Apple will now give you almost twice as much for trading in your old Mac


The new iMac Pro comes out tomorrow starting at a wallet-damaging price of $4,999 (£4,999 or about AU$6,679), and perhaps the way some people will afford one is by trading in their old Mac – particularly considering that Apple has just upped the maximum trade-in value to $2,500 in the US.

Apple’s trade-in scheme is run in conjunction with partner firm Phobio over in the States, and the previous maximum payment was $1,500, but has now been increased to the aforementioned $2,500. A hefty boost indeed, and the trade-in scheme applies to select Mac computers from 2009 onwards.

As MacRumors reports, you can get that maximum $2,500 when trading in an iMac or MacBook Pro, although doubtless that will have to be a super-fully-loaded model, and one in good condition.

Getting a quote on your Mac is easy enough – just head to the Phobio site where you can enter your machine’s serial number, specify its condition, and then you’ll be told the trade-in value. If you decide to go ahead, you’ll be provided with a pre-paid shipping box to send your Mac to the company.

Tricks of the trade-in

What about the rest of the world outside the US? Phobio only covers the US and Canada, and Apple’s partner outfit in the UK (Brightstar) currently only offers a maximum of £880 to trade-in your Mac (although it deals with models from 2006 onwards, so accepts slightly older Macs).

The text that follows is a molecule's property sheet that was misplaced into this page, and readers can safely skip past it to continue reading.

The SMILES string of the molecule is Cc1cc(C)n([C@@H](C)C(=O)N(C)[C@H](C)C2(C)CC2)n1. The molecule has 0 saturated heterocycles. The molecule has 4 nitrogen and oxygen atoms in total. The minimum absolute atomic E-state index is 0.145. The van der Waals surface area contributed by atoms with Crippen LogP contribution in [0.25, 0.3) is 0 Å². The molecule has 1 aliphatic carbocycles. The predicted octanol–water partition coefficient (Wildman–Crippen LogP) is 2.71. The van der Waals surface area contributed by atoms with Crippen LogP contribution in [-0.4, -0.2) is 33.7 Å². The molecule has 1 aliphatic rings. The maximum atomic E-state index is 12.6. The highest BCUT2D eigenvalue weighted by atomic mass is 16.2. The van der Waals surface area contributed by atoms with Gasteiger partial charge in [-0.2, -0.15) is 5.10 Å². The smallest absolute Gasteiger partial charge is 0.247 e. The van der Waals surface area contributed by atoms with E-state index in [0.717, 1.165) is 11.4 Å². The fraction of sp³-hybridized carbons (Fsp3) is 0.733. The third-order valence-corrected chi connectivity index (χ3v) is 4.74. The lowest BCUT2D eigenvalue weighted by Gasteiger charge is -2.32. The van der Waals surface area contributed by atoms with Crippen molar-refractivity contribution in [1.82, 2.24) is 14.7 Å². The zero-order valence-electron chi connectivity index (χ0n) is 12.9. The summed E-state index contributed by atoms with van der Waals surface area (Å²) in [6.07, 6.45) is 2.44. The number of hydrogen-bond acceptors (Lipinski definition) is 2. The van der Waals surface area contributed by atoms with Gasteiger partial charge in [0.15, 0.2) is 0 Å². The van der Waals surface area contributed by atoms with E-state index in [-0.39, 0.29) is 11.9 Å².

This seems rather unfair, given that it only equates to just under $1,200, and hopefully the boosted trade-in values will come to the UK and other territories in time.

Of course, any trade-in scheme isn’t going to give you as much as you might potentially get from selling the device yourself online, in the same way that trading in your car to a dealer won’t secure as much as you could have got from selling to another punter.

But the trade-in route is far more convenient, and also potentially a lot more secure in that you won’t have to deal with problem customers, or indeed the possibility of the likes of conmen trying to diddle you out of your device in some way.

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